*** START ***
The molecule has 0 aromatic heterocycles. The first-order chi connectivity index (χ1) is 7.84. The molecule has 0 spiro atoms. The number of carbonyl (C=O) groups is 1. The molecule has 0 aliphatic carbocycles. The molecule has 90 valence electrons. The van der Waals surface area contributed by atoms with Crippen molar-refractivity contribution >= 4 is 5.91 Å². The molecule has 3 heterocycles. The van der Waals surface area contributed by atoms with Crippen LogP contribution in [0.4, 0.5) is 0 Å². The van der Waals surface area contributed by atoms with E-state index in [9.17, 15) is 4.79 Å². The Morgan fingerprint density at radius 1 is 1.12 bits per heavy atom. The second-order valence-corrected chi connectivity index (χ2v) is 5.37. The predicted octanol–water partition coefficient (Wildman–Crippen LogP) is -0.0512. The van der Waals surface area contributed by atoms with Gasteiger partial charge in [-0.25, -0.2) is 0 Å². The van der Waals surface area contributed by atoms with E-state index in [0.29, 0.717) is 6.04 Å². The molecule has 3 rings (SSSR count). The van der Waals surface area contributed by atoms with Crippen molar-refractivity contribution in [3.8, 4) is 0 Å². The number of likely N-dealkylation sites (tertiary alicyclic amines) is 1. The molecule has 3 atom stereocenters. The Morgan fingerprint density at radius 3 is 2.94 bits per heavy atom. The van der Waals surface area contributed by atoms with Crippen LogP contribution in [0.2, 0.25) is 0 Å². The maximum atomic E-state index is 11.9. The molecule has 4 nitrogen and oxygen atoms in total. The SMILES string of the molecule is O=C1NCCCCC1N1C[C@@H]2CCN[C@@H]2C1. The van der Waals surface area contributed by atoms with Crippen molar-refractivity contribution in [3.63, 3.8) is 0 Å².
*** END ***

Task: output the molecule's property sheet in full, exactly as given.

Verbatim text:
The molecule has 0 aromatic heterocycles. The first-order chi connectivity index (χ1) is 7.84. The molecule has 0 spiro atoms. The number of carbonyl (C=O) groups is 1. The molecule has 0 aliphatic carbocycles. The molecule has 90 valence electrons. The van der Waals surface area contributed by atoms with Crippen molar-refractivity contribution >= 4 is 5.91 Å². The molecule has 3 heterocycles. The van der Waals surface area contributed by atoms with Crippen LogP contribution in [0.4, 0.5) is 0 Å². The van der Waals surface area contributed by atoms with E-state index in [9.17, 15) is 4.79 Å². The Morgan fingerprint density at radius 1 is 1.12 bits per heavy atom. The second-order valence-corrected chi connectivity index (χ2v) is 5.37. The predicted octanol–water partition coefficient (Wildman–Crippen LogP) is -0.0512. The van der Waals surface area contributed by atoms with Gasteiger partial charge in [-0.25, -0.2) is 0 Å². The van der Waals surface area contributed by atoms with E-state index in [0.29, 0.717) is 6.04 Å². The molecule has 3 rings (SSSR count). The van der Waals surface area contributed by atoms with Crippen molar-refractivity contribution in [3.8, 4) is 0 Å². The number of likely N-dealkylation sites (tertiary alicyclic amines) is 1. The molecule has 3 atom stereocenters. The Morgan fingerprint density at radius 3 is 2.94 bits per heavy atom. The van der Waals surface area contributed by atoms with Crippen LogP contribution in [0.2, 0.25) is 0 Å². The maximum atomic E-state index is 11.9. The molecule has 4 nitrogen and oxygen atoms in total. The SMILES string of the molecule is O=C1NCCCCC1N1C[C@@H]2CCN[C@@H]2C1. The van der Waals surface area contributed by atoms with Crippen molar-refractivity contribution in [3.63, 3.8) is 0 Å².